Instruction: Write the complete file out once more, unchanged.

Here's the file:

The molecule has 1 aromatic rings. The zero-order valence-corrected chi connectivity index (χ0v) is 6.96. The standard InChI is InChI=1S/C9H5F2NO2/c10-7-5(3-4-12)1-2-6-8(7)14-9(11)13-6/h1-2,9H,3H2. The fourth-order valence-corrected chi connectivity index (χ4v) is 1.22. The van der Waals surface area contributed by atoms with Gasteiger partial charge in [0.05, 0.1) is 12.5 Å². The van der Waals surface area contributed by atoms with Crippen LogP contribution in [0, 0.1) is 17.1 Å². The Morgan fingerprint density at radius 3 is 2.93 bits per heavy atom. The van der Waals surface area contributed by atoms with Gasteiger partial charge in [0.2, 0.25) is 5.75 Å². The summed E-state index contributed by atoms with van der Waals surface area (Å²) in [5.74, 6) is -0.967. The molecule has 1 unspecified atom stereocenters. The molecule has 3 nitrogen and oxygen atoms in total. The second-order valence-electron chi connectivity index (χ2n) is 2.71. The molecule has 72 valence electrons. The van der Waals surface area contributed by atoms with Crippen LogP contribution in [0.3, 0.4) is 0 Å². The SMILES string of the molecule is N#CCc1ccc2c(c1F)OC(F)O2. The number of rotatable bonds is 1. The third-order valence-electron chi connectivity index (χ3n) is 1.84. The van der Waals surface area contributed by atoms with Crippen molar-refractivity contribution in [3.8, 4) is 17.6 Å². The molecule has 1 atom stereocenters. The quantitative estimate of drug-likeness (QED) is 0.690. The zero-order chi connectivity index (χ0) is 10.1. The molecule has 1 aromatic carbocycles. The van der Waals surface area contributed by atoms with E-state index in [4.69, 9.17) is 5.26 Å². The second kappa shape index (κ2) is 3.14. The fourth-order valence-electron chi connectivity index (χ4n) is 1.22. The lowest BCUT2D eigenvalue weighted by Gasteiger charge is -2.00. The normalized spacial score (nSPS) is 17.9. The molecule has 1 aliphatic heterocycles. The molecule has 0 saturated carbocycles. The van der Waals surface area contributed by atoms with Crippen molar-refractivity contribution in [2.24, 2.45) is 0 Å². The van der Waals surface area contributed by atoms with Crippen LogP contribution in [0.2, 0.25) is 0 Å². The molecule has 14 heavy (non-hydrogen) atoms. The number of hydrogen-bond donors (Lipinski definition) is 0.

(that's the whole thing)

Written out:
The molecule has 1 aromatic rings. The zero-order valence-corrected chi connectivity index (χ0v) is 6.96. The standard InChI is InChI=1S/C9H5F2NO2/c10-7-5(3-4-12)1-2-6-8(7)14-9(11)13-6/h1-2,9H,3H2. The fourth-order valence-corrected chi connectivity index (χ4v) is 1.22. The van der Waals surface area contributed by atoms with Gasteiger partial charge in [0.05, 0.1) is 12.5 Å². The van der Waals surface area contributed by atoms with Crippen LogP contribution in [0, 0.1) is 17.1 Å². The Morgan fingerprint density at radius 3 is 2.93 bits per heavy atom. The van der Waals surface area contributed by atoms with Gasteiger partial charge in [0.2, 0.25) is 5.75 Å². The summed E-state index contributed by atoms with van der Waals surface area (Å²) in [5.74, 6) is -0.967. The molecule has 1 unspecified atom stereocenters. The molecule has 3 nitrogen and oxygen atoms in total. The second-order valence-electron chi connectivity index (χ2n) is 2.71. The molecule has 72 valence electrons. The van der Waals surface area contributed by atoms with Crippen LogP contribution in [0.3, 0.4) is 0 Å². The SMILES string of the molecule is N#CCc1ccc2c(c1F)OC(F)O2. The number of rotatable bonds is 1. The third-order valence-electron chi connectivity index (χ3n) is 1.84. The van der Waals surface area contributed by atoms with Crippen molar-refractivity contribution in [3.8, 4) is 17.6 Å². The molecule has 1 atom stereocenters. The quantitative estimate of drug-likeness (QED) is 0.690. The zero-order chi connectivity index (χ0) is 10.1. The molecule has 1 aromatic carbocycles. The van der Waals surface area contributed by atoms with E-state index in [4.69, 9.17) is 5.26 Å². The second kappa shape index (κ2) is 3.14. The fourth-order valence-electron chi connectivity index (χ4n) is 1.22. The lowest BCUT2D eigenvalue weighted by Gasteiger charge is -2.00. The normalized spacial score (nSPS) is 17.9. The molecule has 1 aliphatic heterocycles. The molecule has 0 saturated carbocycles. The van der Waals surface area contributed by atoms with Crippen molar-refractivity contribution in [2.24, 2.45) is 0 Å². The van der Waals surface area contributed by atoms with Crippen LogP contribution in [0.2, 0.25) is 0 Å². The molecule has 14 heavy (non-hydrogen) atoms. The number of hydrogen-bond donors (Lipinski definition) is 0.